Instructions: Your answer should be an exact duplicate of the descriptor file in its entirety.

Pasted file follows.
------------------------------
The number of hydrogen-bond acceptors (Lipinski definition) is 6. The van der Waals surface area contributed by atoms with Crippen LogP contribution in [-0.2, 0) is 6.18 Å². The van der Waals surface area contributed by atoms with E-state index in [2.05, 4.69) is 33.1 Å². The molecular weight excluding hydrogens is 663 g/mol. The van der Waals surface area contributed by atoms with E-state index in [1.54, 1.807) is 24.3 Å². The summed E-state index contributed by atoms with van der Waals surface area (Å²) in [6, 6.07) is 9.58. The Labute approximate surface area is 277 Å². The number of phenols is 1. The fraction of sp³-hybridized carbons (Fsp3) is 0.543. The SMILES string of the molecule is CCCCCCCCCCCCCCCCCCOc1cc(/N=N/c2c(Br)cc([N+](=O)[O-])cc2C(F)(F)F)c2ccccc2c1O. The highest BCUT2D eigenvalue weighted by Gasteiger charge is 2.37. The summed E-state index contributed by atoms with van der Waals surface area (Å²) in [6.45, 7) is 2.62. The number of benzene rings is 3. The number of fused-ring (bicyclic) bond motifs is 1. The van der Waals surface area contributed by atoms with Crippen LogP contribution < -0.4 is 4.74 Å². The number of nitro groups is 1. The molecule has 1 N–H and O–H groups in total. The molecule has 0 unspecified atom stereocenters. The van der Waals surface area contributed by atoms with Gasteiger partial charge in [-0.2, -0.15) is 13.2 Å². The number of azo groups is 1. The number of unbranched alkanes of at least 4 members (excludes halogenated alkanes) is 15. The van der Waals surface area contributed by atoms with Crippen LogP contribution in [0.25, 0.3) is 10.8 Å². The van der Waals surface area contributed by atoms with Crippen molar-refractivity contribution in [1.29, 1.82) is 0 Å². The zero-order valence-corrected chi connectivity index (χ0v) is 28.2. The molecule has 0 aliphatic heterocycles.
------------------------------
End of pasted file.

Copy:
The number of hydrogen-bond acceptors (Lipinski definition) is 6. The van der Waals surface area contributed by atoms with Crippen LogP contribution in [-0.2, 0) is 6.18 Å². The van der Waals surface area contributed by atoms with E-state index in [2.05, 4.69) is 33.1 Å². The molecular weight excluding hydrogens is 663 g/mol. The van der Waals surface area contributed by atoms with E-state index in [1.54, 1.807) is 24.3 Å². The summed E-state index contributed by atoms with van der Waals surface area (Å²) in [6, 6.07) is 9.58. The Labute approximate surface area is 277 Å². The number of phenols is 1. The fraction of sp³-hybridized carbons (Fsp3) is 0.543. The SMILES string of the molecule is CCCCCCCCCCCCCCCCCCOc1cc(/N=N/c2c(Br)cc([N+](=O)[O-])cc2C(F)(F)F)c2ccccc2c1O. The highest BCUT2D eigenvalue weighted by Gasteiger charge is 2.37. The summed E-state index contributed by atoms with van der Waals surface area (Å²) in [6.45, 7) is 2.62. The number of benzene rings is 3. The number of fused-ring (bicyclic) bond motifs is 1. The van der Waals surface area contributed by atoms with Crippen LogP contribution < -0.4 is 4.74 Å². The number of nitro groups is 1. The molecule has 1 N–H and O–H groups in total. The molecule has 0 unspecified atom stereocenters. The van der Waals surface area contributed by atoms with Gasteiger partial charge in [-0.2, -0.15) is 13.2 Å². The number of azo groups is 1. The number of unbranched alkanes of at least 4 members (excludes halogenated alkanes) is 15. The van der Waals surface area contributed by atoms with Crippen LogP contribution in [0.25, 0.3) is 10.8 Å². The van der Waals surface area contributed by atoms with Crippen molar-refractivity contribution in [1.29, 1.82) is 0 Å². The zero-order valence-corrected chi connectivity index (χ0v) is 28.2. The molecule has 0 aliphatic heterocycles.